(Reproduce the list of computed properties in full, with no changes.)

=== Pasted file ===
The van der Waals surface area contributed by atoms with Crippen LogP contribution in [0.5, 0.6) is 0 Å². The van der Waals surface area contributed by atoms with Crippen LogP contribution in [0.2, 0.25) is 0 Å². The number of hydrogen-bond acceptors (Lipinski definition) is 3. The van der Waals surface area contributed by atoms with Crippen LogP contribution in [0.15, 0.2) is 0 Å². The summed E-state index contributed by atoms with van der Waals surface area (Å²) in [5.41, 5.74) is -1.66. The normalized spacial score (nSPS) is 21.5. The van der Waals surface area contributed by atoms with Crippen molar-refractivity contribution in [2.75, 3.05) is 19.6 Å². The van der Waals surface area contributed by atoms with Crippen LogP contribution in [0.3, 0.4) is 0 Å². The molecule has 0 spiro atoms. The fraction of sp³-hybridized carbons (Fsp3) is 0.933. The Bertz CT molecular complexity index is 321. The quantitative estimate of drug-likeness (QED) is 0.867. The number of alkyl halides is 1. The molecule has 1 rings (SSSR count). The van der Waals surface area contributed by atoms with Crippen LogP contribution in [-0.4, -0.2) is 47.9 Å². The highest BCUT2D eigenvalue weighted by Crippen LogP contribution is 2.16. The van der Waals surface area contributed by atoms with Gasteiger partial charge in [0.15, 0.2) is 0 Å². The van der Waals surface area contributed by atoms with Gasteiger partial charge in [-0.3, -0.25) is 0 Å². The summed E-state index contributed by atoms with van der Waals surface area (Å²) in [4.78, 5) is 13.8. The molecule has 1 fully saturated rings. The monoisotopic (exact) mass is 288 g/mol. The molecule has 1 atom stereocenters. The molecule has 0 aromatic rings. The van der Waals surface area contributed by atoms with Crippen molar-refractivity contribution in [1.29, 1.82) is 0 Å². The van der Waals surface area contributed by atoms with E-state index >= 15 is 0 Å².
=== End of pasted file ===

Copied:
The van der Waals surface area contributed by atoms with Crippen LogP contribution in [0.5, 0.6) is 0 Å². The van der Waals surface area contributed by atoms with Crippen LogP contribution in [0.2, 0.25) is 0 Å². The number of hydrogen-bond acceptors (Lipinski definition) is 3. The van der Waals surface area contributed by atoms with Crippen LogP contribution in [0.15, 0.2) is 0 Å². The summed E-state index contributed by atoms with van der Waals surface area (Å²) in [5.41, 5.74) is -1.66. The normalized spacial score (nSPS) is 21.5. The van der Waals surface area contributed by atoms with Crippen molar-refractivity contribution in [2.75, 3.05) is 19.6 Å². The van der Waals surface area contributed by atoms with Crippen LogP contribution in [0.3, 0.4) is 0 Å². The molecule has 0 spiro atoms. The fraction of sp³-hybridized carbons (Fsp3) is 0.933. The Bertz CT molecular complexity index is 321. The quantitative estimate of drug-likeness (QED) is 0.867. The number of alkyl halides is 1. The molecule has 1 rings (SSSR count). The van der Waals surface area contributed by atoms with Crippen LogP contribution in [-0.4, -0.2) is 47.9 Å². The highest BCUT2D eigenvalue weighted by Crippen LogP contribution is 2.16. The van der Waals surface area contributed by atoms with Gasteiger partial charge in [0.15, 0.2) is 0 Å². The van der Waals surface area contributed by atoms with Gasteiger partial charge in [-0.3, -0.25) is 0 Å². The summed E-state index contributed by atoms with van der Waals surface area (Å²) in [4.78, 5) is 13.8. The molecule has 1 fully saturated rings. The monoisotopic (exact) mass is 288 g/mol. The molecule has 1 atom stereocenters. The molecule has 0 aromatic rings. The van der Waals surface area contributed by atoms with Crippen molar-refractivity contribution in [1.29, 1.82) is 0 Å². The van der Waals surface area contributed by atoms with E-state index >= 15 is 0 Å².